Install ESXi 5.5 on 5th gen NUC (NUC5i5RYK)

May 22nd, 2015

The SATA controller has changed, and you'll need to update the ahci map file to get it recognised by VMware ESXi 5.5:

mkdir /tmp/ahci
cd /tmp/ahci
vmtar -x /bootbank/sata_ahc.v00 -o sata_ahc.tar 
tar xvf sata_ahc.tar
rm sata_ahc.tar
echo "regtype=linux,bus=pci,id=8086:9c83 0000:0000,driver=ahci,class=storage" >> \
 etc/vmware/driver.map.d/ahci.map
tar cvf sata_ahc.tar etc usr
vmtar -c sata_ahc.tar -o sata_ahc.vgz 
mv sata_ahc.vgz /bootbank/sata_ahc.v00

Disable DNS in dnsmasq on CentOS 7

April 29th, 2015

If you want to only use DHCP from dnsmasq service, you need to have dnsmasq listening to port 0 with the

-p 0

option.
This is done in the file

/etc/systemd/system/multi-user.target.wants/dnsmasq.service

Then reload the systemctl daemon, and restart the dnsmasq service.

systemctl daemon-reload
/bin/systemctl restart  dnsmasq.service

Asus WL-330N3G and Tango Luxembourg K4605 3G key

November 24th, 2012

If you live in Luxemburg and want to share a 3G connection with a Wireless router, you’ll find out that no wireless router is officially supported.
Here is how I’ve configured an Asus WL-330N3G with a Luxemburgish Tango K4605 3G Key.

First, the onboard CD must be disabled on the 3G key. To do so, connect the key to your computer, and send the following AT command.
Note that I’m using a Mac. To be able to send AT commands, I’ve used screen. From a Terminal:

mac:~ user$ screen /dev/tty/usbHuaweiXXX

Once connected, test the modem with the AT command. You should receive a OK
Then disable the onboard CD with the following:

AT^SETPORT=”A1;1,2″
OK

Note: To get back to normal, send the following command:

AT^SETPORT=”A1,A2;1,2,3,7,A1,A2″

Once this is done, plug the Tango (Vodafone) 3G key in the Asus WL-330N3G wireless router, and use the 3G sharing menu.
Make sure that the wireless router is running the latest release of firmware.

In the bottom right hand corner of the web interface of the wireless router, edit the 3G parameters. Click on more details next to the Apply button, and choose the following to match the APN settings for Tango Luxemburg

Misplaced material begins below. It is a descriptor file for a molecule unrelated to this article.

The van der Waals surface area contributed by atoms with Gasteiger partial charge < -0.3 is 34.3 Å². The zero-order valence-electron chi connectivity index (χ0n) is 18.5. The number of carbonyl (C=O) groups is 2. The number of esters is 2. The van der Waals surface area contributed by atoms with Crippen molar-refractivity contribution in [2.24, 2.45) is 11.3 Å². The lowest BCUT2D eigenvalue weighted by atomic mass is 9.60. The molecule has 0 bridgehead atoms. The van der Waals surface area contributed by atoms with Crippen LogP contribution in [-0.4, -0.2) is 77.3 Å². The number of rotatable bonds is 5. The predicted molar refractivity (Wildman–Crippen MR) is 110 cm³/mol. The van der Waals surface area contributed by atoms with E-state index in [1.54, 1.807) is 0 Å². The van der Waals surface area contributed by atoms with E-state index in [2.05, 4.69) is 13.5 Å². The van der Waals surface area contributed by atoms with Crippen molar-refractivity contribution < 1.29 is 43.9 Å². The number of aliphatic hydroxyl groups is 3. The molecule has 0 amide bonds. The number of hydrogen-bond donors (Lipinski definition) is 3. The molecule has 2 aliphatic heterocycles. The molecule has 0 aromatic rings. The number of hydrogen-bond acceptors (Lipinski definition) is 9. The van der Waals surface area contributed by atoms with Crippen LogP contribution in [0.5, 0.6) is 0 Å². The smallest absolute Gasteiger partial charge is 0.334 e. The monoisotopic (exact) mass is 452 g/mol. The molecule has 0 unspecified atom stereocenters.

• Location: Manual
  • ISP: Manual
  • APN service: hspa
  • Dial Number: *99***1#
  • Account: tango
  • Password: tango

Enjoy!!!

What to do when a PV is missing..

April 23rd, 2012

Here is a stupid command for a stupid me!
After some SAN maintenance, I figure out that I was no longer able to modify a LV on a RHEL 6.2 server, due to Cannot change VG vgname while PVs are missing..

The LV was first set as a two legs mirror, but only shows up as a single leg LV after the SAN maintenance:

 lvs -a -olv_name,vg_name,devices vgname
  LV                        VG       Attr   LSize  Origin Snap%  Move Log Copy%  Convert Devices
  lv_orabin             vgname       lv_orabin_mimage_0(0),lv_orabin_mimage_1(0)
  [lv_orabin_mimage_0]  vgname       /dev/mapper/360060160da612e00b879dacb1857e111(15360)
  [lv_orabin_mimage_1]  vgname       /dev/mapper/3600601602c502e00424263f91957e111(15360)
  lv_users              vgname       /dev/mapper/3600601602c502e00424263f91957e111(0)

The previous output shows that lv_users is not mirrored, but trying to mirror it leads to the missing PV error:

lvconvert -m1 -b vgname/lv_users --mirrorlog core \
/dev/mapper/360060160da612e00b879dacb1857e111
  Cannot change VG vgname while PVs are missing.
  Consider vgreduce --removemissing.

To fix this, I probably don’t want to use the proposed solution (vgreduce), but the solution was in the following:

vgextend --restoremissing vgname /dev/mapper/360060160da612e00b879dacb1857e111

This has just made my day! ;-)

Looking for uuencode on RHEL6?

January 30th, 2012

If you are used to send attachments by email using the mailx command line, you are probably used to uuencode.
I’ve just spent some time trying to figure out what happened to the sharutils package providing uuencode.

It appears that you no longer need it (for this purpose actually), as mailx now has the ability to send attachments:

SYNOPSIS
       mailx [-BDdEFintv~] [-s subject] [-a attachment ] [-c cc-addr] \
             [-b bcc-addr] [-r from-addr] [-h hops] [-A account] \
             [-S variable[=value]] to-addr . . .

Enjoy!

UPDATE:
As previously stated, mailx is now able to attach files firectly to your emails, but, as a MIME attachment… And what if you want to process the email in an automated manner, let say, with procmail?
Well, in this case, you likely will use Perl and the MIME::Parser module.
Here is an example of a script saving the attachment to the /tmp directory:

#!/usr/bin/perl

use lib "/opt/my/compiled/perl-5.8.8/lib/site_perl";
use MIME::Parser;

$parser = MIME::Parser->new( );
$parser->output_dir("/tmp");

### Parse an input filehandle:
$entity = $parser->parse(\*STDIN);

exit 0;

UPDATE 2:
Things are getting better, but what if you’re not able to use Perl to extract the attachment and have to use uudecode?
Well, you can replace uuencode by using openssl to encode the attachment in base64, as shown below:

TOATTACH="/path/to/file"
DEST="your@email.com"
(echo; echo "begin-base64 644 $TOATTACH"; cat $TOATTACH | \ 
openssl base64; echo "====") |  mailx -s "One human readable subject" $DEST

instead of

TOATTACH="/path/to/file"
DEST="your@email.com"
(echo; cat $TOATTACH | uuencode $TOATTACH) | \
 mailx -s "One human readable subject" $DEST